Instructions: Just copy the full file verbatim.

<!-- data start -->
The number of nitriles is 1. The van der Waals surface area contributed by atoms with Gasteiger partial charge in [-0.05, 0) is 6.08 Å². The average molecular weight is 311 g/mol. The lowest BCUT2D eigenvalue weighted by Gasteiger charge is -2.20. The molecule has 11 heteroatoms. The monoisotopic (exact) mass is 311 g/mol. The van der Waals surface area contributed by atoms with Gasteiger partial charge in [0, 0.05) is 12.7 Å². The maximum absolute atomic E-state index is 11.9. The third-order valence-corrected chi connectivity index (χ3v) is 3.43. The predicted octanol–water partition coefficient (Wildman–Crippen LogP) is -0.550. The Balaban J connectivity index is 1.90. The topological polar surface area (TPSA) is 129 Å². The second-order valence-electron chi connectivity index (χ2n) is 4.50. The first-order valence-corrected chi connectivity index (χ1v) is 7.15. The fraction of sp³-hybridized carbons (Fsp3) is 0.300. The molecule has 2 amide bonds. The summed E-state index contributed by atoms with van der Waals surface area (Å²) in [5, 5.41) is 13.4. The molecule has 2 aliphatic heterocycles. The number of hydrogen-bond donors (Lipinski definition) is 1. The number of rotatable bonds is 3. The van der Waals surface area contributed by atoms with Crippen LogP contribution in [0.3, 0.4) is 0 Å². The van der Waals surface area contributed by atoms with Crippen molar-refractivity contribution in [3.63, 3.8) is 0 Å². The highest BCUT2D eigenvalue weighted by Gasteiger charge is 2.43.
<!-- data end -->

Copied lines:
The number of nitriles is 1. The van der Waals surface area contributed by atoms with Gasteiger partial charge in [-0.05, 0) is 6.08 Å². The average molecular weight is 311 g/mol. The lowest BCUT2D eigenvalue weighted by Gasteiger charge is -2.20. The molecule has 11 heteroatoms. The monoisotopic (exact) mass is 311 g/mol. The van der Waals surface area contributed by atoms with Gasteiger partial charge in [0, 0.05) is 12.7 Å². The maximum absolute atomic E-state index is 11.9. The third-order valence-corrected chi connectivity index (χ3v) is 3.43. The predicted octanol–water partition coefficient (Wildman–Crippen LogP) is -0.550. The Balaban J connectivity index is 1.90. The topological polar surface area (TPSA) is 129 Å². The second-order valence-electron chi connectivity index (χ2n) is 4.50. The first-order valence-corrected chi connectivity index (χ1v) is 7.15. The fraction of sp³-hybridized carbons (Fsp3) is 0.300. The molecule has 2 amide bonds. The summed E-state index contributed by atoms with van der Waals surface area (Å²) in [5, 5.41) is 13.4. The molecule has 2 aliphatic heterocycles. The number of hydrogen-bond donors (Lipinski definition) is 1. The number of rotatable bonds is 3. The van der Waals surface area contributed by atoms with Crippen LogP contribution in [0.3, 0.4) is 0 Å². The van der Waals surface area contributed by atoms with Crippen molar-refractivity contribution in [3.63, 3.8) is 0 Å². The highest BCUT2D eigenvalue weighted by Gasteiger charge is 2.43.